The finger loop of the SRA domain in the E3 ligase UHRF1 is a regulator of ubiquitin targeting and is required for the maintenance of DNA methylationThe Su(var)3–9, enhancer of zeste, and trithorax (SET) and really interesting new gene (RING) finger–associated (SRA) protein domain is conserved across bacteria and eukaryota and coordinates extrahelical or “flipped” DNA bases. A functional SRA domain is required for ubiquitin-like with PHD and RING finger domains 1 (UHRF1) E3 ubiquitin ligase activity toward histone H3, a mechanism for recruiting the DNA methylation maintenance enzyme DNA methyltransferase 1 (DNMT1). The SRA domain supports UHRF1 oncogenic activity in colon cancer cells, highlighting that UHRF1 SRA antagonism could be a cancer therapeutic strategy.
The HIRA histone chaperone complex subunit UBN1 harbors H3/H4- and DNA-binding activityThe HIRA histone chaperone complex is composed of the proteins HIRA, UBN1, and CABIN1 and cooperates with the histone chaperone ASF1a to specifically bind and deposit H3.3/H4 into chromatin. We recently reported that the UBN1 Hpc2-related domain (HRD) specifically binds to H3.3/H4 over H3.1/H4. However, the mechanism for HIRA complex deposition of H3.3/H4 into nucleosomes remains unclear. Here, we characterize a central region of UBN1 (UBN1 middle domain) that is evolutionarily conserved and predicted to have helical secondary structure.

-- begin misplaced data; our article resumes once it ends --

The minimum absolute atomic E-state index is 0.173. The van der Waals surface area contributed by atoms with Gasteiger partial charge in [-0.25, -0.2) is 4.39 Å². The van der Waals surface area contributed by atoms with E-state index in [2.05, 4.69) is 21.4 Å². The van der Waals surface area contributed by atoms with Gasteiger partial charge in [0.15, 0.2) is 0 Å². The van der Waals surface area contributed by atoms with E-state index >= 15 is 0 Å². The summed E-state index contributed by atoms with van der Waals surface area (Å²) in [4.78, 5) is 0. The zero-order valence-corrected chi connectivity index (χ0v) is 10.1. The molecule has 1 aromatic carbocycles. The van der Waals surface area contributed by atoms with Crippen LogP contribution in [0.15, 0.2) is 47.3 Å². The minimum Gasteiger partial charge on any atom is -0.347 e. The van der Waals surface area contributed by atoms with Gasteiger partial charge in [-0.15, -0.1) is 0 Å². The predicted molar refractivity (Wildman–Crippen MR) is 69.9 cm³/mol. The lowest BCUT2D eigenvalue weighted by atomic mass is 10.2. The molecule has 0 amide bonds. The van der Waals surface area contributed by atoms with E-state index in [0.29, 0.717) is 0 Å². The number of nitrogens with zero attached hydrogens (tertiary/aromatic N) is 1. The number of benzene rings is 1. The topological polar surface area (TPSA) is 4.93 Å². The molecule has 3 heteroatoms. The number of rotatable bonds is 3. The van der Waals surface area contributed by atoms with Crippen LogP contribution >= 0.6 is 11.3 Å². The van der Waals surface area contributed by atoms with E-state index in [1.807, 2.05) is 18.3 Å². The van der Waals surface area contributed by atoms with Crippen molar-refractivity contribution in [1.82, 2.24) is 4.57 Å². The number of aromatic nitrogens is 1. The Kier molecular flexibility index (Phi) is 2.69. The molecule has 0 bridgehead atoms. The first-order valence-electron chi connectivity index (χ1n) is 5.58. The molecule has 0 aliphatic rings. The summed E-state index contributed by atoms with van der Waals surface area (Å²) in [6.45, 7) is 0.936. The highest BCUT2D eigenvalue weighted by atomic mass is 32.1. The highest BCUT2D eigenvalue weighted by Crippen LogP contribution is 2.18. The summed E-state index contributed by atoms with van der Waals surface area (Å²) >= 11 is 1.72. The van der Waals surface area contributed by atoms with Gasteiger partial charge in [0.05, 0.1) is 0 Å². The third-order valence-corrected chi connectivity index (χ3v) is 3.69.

A stable tetramer is not the only oligomeric state that mitochondrial single-stranded DNA binding proteins can adoptMitochondrial single-stranded DNA (ssDNA)–binding proteins (mtSSBs) are required for mitochondrial DNA replication and stability and are generally assumed to form homotetramers, and this species is proposed to be the one active for ssDNA binding. However, we recently reported that the mtSSB from Saccharomyces cerevisiae (ScRim1) forms homotetramers at high protein concentrations, whereas at low protein concentrations, it dissociates into dimers that bind ssDNA with high affinity. In this work, using a combination of analytical ultracentrifugation techniques and DNA binding experiments with fluorescently labeled DNA oligonucleotides, we tested whether the ability of ScRim1 to form dimers is unique among mtSSBs.